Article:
Ensuring good conditions in general for business while exerting pressure for strong domestic competition are key for Australia’s producitivty potential particularly given the small size of local markets and distance from major world markets. There has been a welcome policy campaign to boost innovation, though more could be done.
- Concentrate on improving conditions for business in general, prioritise corporate-tax rate cuts and reduce regulatory burdens.
- Strengthen competition: pay particular attention to energy and telecommunications, develop more competitive delivery systems for human services such as health, welfare and education.
- Further strengthen university-business linkages.
Source: OECD May 2017 Economic Outlook database
Productivity Commission Productivity Update (annual).
Productivity Commission Report on Government Services (annual).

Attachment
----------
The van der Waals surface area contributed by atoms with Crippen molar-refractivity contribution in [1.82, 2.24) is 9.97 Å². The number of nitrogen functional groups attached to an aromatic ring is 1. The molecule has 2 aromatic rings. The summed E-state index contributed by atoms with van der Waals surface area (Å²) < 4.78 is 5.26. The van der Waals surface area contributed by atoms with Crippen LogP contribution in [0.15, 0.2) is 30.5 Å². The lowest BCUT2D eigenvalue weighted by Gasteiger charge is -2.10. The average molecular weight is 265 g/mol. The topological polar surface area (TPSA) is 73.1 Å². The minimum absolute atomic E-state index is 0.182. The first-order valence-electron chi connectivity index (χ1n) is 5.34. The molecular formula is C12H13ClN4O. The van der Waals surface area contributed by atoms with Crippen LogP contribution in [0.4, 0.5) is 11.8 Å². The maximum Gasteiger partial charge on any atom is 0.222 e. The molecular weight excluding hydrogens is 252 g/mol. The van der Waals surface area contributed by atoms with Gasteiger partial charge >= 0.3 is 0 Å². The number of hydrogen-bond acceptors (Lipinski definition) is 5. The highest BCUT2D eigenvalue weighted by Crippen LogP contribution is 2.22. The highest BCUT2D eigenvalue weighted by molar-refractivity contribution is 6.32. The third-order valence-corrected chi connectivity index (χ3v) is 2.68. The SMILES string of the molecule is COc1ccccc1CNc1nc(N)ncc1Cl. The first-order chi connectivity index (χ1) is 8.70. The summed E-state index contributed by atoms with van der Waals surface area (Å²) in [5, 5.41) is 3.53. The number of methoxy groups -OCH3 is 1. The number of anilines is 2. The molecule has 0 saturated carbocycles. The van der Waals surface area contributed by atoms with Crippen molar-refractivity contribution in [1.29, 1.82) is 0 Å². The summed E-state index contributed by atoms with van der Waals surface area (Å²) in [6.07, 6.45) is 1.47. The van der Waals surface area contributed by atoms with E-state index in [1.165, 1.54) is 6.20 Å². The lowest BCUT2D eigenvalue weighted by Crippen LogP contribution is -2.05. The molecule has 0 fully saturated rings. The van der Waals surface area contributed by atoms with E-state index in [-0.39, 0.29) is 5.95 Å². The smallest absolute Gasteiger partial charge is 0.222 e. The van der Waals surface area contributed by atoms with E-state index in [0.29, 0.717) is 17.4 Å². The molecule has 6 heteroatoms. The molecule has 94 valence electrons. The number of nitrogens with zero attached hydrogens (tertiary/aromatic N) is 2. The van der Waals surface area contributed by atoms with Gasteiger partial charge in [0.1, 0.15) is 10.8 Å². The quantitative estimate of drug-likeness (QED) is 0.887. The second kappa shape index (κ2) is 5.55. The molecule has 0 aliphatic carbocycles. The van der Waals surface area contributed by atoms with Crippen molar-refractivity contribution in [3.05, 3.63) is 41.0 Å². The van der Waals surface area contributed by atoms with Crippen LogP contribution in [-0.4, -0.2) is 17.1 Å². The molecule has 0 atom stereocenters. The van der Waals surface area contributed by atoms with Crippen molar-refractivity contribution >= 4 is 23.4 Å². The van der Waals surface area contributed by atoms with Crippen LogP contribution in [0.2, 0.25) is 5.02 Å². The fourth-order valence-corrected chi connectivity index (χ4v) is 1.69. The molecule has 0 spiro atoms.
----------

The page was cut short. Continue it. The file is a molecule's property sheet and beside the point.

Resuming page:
Mckinsey & Company, Beyond the Boom: Australia’s productivity imperative .
Productivity - enhancing institutions
Standing bodies: in addition to the national level Productivity Commission (established in 1998), there are also several state-level bodies (for instance the Independent Pricing and Regulatory Tribunal, the Queensland Productivity Commission).
Ad hoc task forces: numerous task forces have been commissioned on policy issues that have strong linkages to productivity (in addition to work commissioned through the Productivity Commission). One recent example is the The ‘Harper Competition Review’ (2015).